A speech or presentation can easily seem like a one-way street: You send, your audience receives, and that’s it.
Yet that’s not how a good presentation works. In a dynamic speech or presentation, information passes back and forth continuously. It’s true that most of that information is verbal on your part and nonverbal on the part of your audience. Yet every presentation involves the give-and-take of information and sensory input. So every good speech is more dialogue than monologue, and we must pay attention to the nonverbal communication coming our way as our audience’s “speech.”
If we do so, we remain flexible and conversational with our listeners. The benefit of this situation, of course, is that most people are persuaded when someone is talking to them rather than at them.
At this point you might ask: “How can I possibly converse with an audience that’s sitting out there in silence?” Like so many aspects of public speaking, it just takes practice. Here’s a good way to sound conversational with audiences:
Interpersonal Skills Are Also Presentation Skills
The next time you discuss a topic that really interests you, pay attention to how you express yourself vocally and physically. Hear how lively and animated your voice becomes? Notice how you move; the gestures you employ; how you use facial expressions. What about the way your volume, pitch, tone, and vocal quality change as you express your thoughts and feelings on this topic?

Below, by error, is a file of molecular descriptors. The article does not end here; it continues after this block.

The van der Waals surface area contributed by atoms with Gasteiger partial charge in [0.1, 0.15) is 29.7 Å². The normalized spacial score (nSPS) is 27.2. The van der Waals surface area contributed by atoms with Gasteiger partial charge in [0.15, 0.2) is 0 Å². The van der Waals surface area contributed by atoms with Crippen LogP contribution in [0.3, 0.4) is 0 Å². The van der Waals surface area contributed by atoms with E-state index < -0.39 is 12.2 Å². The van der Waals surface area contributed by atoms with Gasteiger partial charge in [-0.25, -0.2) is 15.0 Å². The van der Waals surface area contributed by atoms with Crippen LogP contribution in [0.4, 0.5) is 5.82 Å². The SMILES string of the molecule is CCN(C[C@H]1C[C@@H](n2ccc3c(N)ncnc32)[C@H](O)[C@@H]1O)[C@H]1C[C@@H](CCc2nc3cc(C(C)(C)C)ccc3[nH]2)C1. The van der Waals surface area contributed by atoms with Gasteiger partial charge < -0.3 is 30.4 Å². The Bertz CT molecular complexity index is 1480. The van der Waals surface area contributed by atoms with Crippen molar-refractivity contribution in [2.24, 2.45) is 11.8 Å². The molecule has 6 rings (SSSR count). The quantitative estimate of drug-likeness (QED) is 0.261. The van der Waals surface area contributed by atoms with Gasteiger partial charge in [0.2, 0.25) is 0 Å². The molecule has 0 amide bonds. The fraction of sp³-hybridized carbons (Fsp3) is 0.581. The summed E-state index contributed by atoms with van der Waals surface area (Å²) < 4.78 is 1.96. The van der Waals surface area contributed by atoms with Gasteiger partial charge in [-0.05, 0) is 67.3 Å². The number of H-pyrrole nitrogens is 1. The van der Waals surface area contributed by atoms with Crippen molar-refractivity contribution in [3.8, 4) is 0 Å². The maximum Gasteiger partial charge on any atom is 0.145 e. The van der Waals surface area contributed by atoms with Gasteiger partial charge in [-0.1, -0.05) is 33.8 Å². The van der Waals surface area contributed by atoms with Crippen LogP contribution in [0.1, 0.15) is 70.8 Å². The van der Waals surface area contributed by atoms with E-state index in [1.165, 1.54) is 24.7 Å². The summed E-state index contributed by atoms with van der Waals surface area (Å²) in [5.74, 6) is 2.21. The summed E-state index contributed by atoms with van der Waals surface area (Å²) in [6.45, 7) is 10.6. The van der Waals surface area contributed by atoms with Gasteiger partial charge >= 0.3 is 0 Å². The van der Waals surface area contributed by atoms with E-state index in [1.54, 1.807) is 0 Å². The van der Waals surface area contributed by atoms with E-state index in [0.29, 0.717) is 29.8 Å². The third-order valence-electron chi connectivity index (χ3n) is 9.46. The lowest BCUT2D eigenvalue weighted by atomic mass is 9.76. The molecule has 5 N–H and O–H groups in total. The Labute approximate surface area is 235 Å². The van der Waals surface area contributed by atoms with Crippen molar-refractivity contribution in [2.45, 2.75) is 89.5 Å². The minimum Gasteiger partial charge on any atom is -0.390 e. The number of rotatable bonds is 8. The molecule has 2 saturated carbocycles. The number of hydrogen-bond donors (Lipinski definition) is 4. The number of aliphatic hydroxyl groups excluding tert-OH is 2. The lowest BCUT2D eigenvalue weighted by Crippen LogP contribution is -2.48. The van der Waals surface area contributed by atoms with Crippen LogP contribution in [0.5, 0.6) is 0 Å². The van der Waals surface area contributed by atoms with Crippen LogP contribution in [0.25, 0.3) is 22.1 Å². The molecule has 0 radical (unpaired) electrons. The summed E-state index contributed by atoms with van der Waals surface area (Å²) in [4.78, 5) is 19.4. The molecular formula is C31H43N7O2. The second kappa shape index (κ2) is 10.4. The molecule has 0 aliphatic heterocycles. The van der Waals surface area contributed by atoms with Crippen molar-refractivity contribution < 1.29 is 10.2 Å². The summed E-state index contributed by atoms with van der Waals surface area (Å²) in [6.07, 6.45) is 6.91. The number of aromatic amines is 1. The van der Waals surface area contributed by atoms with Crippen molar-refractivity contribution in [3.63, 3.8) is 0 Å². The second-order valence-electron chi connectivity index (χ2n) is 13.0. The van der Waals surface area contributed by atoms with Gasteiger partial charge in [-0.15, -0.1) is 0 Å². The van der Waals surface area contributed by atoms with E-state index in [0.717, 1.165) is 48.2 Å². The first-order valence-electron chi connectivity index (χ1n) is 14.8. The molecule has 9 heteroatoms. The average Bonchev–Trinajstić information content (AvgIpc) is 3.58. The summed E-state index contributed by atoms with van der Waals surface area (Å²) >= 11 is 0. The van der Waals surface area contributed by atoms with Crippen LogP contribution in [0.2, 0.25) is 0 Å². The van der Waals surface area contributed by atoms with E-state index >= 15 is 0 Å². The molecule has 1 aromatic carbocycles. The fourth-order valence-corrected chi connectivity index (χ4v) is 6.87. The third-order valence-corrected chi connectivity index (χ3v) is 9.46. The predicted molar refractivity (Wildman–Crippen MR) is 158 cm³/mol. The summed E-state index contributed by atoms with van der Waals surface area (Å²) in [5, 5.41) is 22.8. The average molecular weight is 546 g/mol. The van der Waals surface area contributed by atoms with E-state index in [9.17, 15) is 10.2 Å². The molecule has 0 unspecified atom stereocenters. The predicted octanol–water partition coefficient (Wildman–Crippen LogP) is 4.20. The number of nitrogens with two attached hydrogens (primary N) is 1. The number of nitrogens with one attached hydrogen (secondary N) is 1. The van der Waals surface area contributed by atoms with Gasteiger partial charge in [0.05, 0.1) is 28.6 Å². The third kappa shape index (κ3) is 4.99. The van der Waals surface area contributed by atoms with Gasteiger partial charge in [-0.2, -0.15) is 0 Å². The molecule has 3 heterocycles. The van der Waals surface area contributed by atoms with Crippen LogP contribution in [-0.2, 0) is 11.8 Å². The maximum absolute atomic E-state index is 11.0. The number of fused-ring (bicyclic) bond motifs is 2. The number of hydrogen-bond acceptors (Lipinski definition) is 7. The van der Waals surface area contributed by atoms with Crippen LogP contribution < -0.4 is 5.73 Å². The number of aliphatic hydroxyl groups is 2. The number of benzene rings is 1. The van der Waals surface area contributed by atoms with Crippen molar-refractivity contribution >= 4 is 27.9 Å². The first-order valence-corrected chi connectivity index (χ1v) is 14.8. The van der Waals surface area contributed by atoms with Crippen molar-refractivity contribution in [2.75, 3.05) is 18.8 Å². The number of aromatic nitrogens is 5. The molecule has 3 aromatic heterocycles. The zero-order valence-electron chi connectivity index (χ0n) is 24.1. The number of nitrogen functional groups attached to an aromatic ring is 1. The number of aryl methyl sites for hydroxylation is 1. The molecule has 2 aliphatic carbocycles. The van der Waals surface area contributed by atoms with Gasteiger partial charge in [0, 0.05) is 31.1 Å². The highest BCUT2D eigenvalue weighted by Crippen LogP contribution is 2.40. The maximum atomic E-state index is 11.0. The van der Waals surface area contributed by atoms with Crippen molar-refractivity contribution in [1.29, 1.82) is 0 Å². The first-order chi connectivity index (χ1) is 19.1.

Now, consciously bring those nonverbal aspects of your communication style into your practice sessions as a speaker or presenter. You may feel awkward at first, because you’ll be intentionally transferring speaking behavior from one situation to another. But don’t worry about that. You’re simply teaching yourself to be more like your natural speaking self, not less.
Next, ask a friend to sit in as a practice audience. Ask him or her to tell you whenever you don’t sound like the real you.
In this way, session by session, you’ll be nudging your presentation persona toward your natural conversational style rather than an artificial style.
And the real you is the one that’s unique and interesting for audiences.